Jittery moments as UIC medical students find out where they will spend the next 6 years
Medical students nationwide found out Friday where they will do their residencies.
After four years of grueling 10- to 12-hour days, much of it spent online because of the pandemic, it all came down to the little white envelope in front of Benjamin Aronson on Friday morning.
“It’s a surreal thing. The next possible six years of my life are in this little envelope here, and I’m lost for words,” said Aronson, 29, as he and 165 other fourth-year University of Illinois College of Medicine students gathered to see where they would spend their residencies.
No wonder, then, that sweat pooled on Aronson’s brow before he opened his envelope and found out that he’d been accepted to UChicago Medicine.
“We’re over the moon,” said Aronson. By “we,” he meant his girlfriend, Ana Gonzalez, 27, who found out her residency will be at Northwestern Memorial Hospital.
Medical students across the United States learned Friday where they’d be heading for residencies through the National Resident Matching Program, a nonprofit organization that seeks to match students’ preferences with those of residency program directors.
Aronson had applied to 80 hospitals, Gonzalez about 90; both were delighted to be staying in Chicago.
Gonzalez’s parents had flown in from Mexico City to be at UIC Isadore and Sadie Dorin Forum on Friday. It was an especially emotional moment for Gonzalez, who was born in Mexico. Her grandfather Manuel Cardoso, who died in 2016, had come from Mexico to Chicago for his radiology residency. He then returned to Mexico to practice.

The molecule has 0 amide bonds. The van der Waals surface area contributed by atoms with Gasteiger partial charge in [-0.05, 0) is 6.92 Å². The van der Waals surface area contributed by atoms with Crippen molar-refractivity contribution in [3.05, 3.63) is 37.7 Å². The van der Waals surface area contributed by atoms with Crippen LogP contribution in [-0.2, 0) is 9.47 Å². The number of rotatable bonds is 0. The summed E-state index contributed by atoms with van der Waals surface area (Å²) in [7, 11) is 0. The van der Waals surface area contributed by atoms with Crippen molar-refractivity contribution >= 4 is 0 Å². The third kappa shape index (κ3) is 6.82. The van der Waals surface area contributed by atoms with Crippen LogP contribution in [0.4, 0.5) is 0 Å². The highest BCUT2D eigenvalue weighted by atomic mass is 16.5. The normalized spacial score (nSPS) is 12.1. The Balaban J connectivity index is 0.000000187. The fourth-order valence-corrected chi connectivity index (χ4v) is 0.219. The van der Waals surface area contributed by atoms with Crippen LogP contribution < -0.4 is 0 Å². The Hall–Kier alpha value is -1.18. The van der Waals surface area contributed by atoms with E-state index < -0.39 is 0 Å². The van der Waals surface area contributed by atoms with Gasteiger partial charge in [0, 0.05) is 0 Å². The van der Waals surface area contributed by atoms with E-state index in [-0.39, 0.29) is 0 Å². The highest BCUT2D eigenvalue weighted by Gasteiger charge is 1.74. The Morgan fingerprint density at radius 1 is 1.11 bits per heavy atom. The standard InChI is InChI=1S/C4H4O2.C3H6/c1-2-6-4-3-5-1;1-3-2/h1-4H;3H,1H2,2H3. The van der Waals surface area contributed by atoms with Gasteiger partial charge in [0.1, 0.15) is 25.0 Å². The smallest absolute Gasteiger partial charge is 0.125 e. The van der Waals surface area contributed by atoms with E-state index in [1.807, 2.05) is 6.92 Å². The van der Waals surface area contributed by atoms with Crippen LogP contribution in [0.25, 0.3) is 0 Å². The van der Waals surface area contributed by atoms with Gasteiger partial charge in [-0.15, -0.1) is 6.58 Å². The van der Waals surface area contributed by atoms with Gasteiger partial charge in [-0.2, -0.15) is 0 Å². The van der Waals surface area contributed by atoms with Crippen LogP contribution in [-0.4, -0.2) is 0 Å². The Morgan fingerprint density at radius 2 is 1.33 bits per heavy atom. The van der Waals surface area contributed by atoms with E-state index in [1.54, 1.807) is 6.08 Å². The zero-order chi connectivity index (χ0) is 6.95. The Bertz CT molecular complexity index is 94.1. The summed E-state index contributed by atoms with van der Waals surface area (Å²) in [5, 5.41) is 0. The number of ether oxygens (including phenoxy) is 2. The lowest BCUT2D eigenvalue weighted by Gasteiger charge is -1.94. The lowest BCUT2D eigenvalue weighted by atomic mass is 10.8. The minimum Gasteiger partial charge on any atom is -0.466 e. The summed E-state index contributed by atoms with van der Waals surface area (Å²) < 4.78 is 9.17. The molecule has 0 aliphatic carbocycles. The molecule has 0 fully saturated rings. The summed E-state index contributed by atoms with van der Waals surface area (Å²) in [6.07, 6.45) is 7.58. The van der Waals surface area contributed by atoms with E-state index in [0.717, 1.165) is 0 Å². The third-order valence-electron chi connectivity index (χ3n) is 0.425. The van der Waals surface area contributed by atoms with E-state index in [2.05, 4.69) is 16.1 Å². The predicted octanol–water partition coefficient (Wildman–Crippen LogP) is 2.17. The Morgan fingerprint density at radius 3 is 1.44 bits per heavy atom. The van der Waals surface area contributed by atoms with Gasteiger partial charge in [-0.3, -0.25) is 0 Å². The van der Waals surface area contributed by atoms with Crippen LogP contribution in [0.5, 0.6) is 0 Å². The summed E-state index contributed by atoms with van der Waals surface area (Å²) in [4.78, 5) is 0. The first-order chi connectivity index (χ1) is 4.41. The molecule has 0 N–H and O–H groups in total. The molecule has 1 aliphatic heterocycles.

“He would be so proud,” Gonzalez said. “He really gave his life to radiology.”
Chiara and Gaia Santiago, identical twins from River Forest, have done everything together. They even graduated co-valedictorians from Oak Park and River Forest High School. They both hope to be pediatric plastic surgeons. And they were both hoping Friday to be residents at the same hospital.
“It would be one in a million if we do,” said Gaia Santiago, 29, moments before they opened their envelopes.
“Her nervousness is making me nervous,” said Chiara Santiago.
They didn’t quite get their one-in-a-million dream, but close enough. Chiara Santiago is staying at UIC, while her sister is heading to the University of Chicago.
“We’re just happy we’re in Chicago,” said an ecstatic Chiara Santiago, as she and her sister hugged.
Although this class of graduates completed much of the work during the pandemic — and at a time when many medical professionals have complained of being overwhelmed — a sense of optimism filled the forum Friday.
“It definitely made me scared for my own health at times, but that’s something we knew since the start. That’s a risk you are willing to take to become a doctor,” Gonzalez said.